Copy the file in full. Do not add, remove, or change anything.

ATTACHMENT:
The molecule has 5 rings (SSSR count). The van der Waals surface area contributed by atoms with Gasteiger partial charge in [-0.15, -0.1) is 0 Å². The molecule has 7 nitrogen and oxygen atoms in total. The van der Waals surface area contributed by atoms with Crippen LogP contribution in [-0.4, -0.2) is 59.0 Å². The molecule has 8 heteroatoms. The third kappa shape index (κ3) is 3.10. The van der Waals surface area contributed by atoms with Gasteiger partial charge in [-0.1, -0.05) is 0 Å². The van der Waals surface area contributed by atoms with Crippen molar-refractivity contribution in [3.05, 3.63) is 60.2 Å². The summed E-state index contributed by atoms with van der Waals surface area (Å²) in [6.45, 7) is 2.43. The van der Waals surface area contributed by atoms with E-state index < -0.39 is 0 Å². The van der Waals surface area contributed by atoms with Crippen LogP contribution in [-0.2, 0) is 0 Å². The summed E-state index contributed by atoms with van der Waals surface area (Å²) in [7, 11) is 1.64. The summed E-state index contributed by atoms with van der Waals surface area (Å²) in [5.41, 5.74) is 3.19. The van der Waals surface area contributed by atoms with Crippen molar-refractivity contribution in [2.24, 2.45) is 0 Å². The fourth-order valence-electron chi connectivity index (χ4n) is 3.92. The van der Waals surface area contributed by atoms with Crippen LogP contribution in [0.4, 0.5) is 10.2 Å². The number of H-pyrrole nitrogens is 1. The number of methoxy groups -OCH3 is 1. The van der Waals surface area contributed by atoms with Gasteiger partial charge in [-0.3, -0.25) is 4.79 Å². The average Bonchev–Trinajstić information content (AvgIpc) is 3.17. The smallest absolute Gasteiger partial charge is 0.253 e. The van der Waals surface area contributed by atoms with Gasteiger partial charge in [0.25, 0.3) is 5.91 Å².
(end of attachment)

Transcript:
The molecule has 5 rings (SSSR count). The van der Waals surface area contributed by atoms with Gasteiger partial charge in [-0.15, -0.1) is 0 Å². The molecule has 7 nitrogen and oxygen atoms in total. The van der Waals surface area contributed by atoms with Crippen LogP contribution in [-0.4, -0.2) is 59.0 Å². The molecule has 8 heteroatoms. The third kappa shape index (κ3) is 3.10. The van der Waals surface area contributed by atoms with Gasteiger partial charge in [-0.1, -0.05) is 0 Å². The van der Waals surface area contributed by atoms with Crippen molar-refractivity contribution in [3.05, 3.63) is 60.2 Å². The summed E-state index contributed by atoms with van der Waals surface area (Å²) in [6.45, 7) is 2.43. The van der Waals surface area contributed by atoms with E-state index < -0.39 is 0 Å². The van der Waals surface area contributed by atoms with Crippen LogP contribution in [-0.2, 0) is 0 Å². The summed E-state index contributed by atoms with van der Waals surface area (Å²) in [7, 11) is 1.64. The summed E-state index contributed by atoms with van der Waals surface area (Å²) in [5.41, 5.74) is 3.19. The van der Waals surface area contributed by atoms with Crippen molar-refractivity contribution in [2.24, 2.45) is 0 Å². The fourth-order valence-electron chi connectivity index (χ4n) is 3.92. The van der Waals surface area contributed by atoms with Crippen LogP contribution in [0.4, 0.5) is 10.2 Å². The number of H-pyrrole nitrogens is 1. The number of methoxy groups -OCH3 is 1. The van der Waals surface area contributed by atoms with Gasteiger partial charge in [-0.3, -0.25) is 4.79 Å². The average Bonchev–Trinajstić information content (AvgIpc) is 3.17. The smallest absolute Gasteiger partial charge is 0.253 e. The van der Waals surface area contributed by atoms with Gasteiger partial charge in [0.25, 0.3) is 5.91 Å².